Two years ago, the Panthers ranked 22nd in the league in rushing DVOA, while this year they have fallen to 30th. In 2003, Davis was above average according to DVOA and thanks to a heavy workload was the ninth most productive back in football. Carolina's overall numbers were brought down by DeShaun Foster, who specializes in one yard gains on first down and eight yard runs on third-and-11. This year, Davis has returned following microfracture surgery on his knee at the advanced (for a running back) age of 31. He has lost all effectiveness outside of one-yard touchdown plunges and is averaging just 3.0 yards per carry.
That leaves Foster, who had a classic DeShaun Foster game on Sunday. He had two good runs on the day, eight-yard and seven-yard gains on first down. He padded his rushing stats with a nine-yard run on third-and-16 and a 12-yard gain on third-and-21. On his other four runs, he gained three or fewer yards and converted zero first downs. Foster has developed into a useful receiver this year, but between his inconsistent running and Davis a glorified goal line back, Carolina has no running game.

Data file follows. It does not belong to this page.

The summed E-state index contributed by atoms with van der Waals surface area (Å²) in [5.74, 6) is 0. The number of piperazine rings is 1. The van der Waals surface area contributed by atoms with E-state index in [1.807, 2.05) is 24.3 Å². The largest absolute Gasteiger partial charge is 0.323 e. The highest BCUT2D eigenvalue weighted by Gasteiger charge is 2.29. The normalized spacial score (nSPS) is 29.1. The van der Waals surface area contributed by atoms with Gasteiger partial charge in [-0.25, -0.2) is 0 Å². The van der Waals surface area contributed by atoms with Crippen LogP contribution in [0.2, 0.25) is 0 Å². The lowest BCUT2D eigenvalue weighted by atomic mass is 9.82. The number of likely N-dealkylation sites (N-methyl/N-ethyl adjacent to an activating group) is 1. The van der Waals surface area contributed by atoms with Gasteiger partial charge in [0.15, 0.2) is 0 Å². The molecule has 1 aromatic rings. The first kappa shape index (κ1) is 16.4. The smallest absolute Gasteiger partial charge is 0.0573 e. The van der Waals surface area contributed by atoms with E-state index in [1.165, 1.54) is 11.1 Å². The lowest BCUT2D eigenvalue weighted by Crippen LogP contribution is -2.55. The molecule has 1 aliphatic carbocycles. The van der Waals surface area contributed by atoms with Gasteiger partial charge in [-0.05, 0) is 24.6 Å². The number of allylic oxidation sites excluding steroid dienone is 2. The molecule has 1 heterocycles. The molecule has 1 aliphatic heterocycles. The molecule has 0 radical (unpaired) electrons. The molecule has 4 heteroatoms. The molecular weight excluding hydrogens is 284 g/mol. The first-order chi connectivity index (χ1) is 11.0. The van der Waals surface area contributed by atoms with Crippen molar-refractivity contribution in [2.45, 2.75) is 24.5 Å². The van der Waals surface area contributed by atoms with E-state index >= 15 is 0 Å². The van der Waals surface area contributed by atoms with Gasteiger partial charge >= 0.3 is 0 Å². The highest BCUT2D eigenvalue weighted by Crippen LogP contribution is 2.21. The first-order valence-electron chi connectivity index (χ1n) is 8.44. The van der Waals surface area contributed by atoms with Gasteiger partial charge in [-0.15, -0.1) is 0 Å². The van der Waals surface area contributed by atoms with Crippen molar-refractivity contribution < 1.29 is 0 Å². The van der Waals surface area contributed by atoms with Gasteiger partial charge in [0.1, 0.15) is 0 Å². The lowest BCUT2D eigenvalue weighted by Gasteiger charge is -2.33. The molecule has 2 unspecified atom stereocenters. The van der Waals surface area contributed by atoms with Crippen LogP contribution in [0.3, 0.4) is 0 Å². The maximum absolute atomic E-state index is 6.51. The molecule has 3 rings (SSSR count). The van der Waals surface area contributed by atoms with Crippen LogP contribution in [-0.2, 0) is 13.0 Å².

Without a running game, all the pressure falls on Jake Delhomme, who when he is not throwing to Steve Smith is a poor quarterback. As I have documented before, Delhomme is a turnover machine. That was apparent on Sunday when Delhomme threw two terrible interceptions in the first half. The Bears returned both deep into Carolina territory and converted them into 10 of their 13 points.
Delhomme seems capable only of throwing to Steve Smith. When forced to his second option he struggles mightily. The Bears were aware of Delhomme's tendencies to lock on his first receiver, and when they covered him, Delhomme forced passes. After the two early interceptions, Delhomme began holding the ball when confused and was sacked an amazing eight times, all by defensive linemen. Avoiding sacks was one of Delhomme's primary strengths going into this game. After the early picks, however, Delhomme seemed flustered if his primary read was covered and held the ball too long.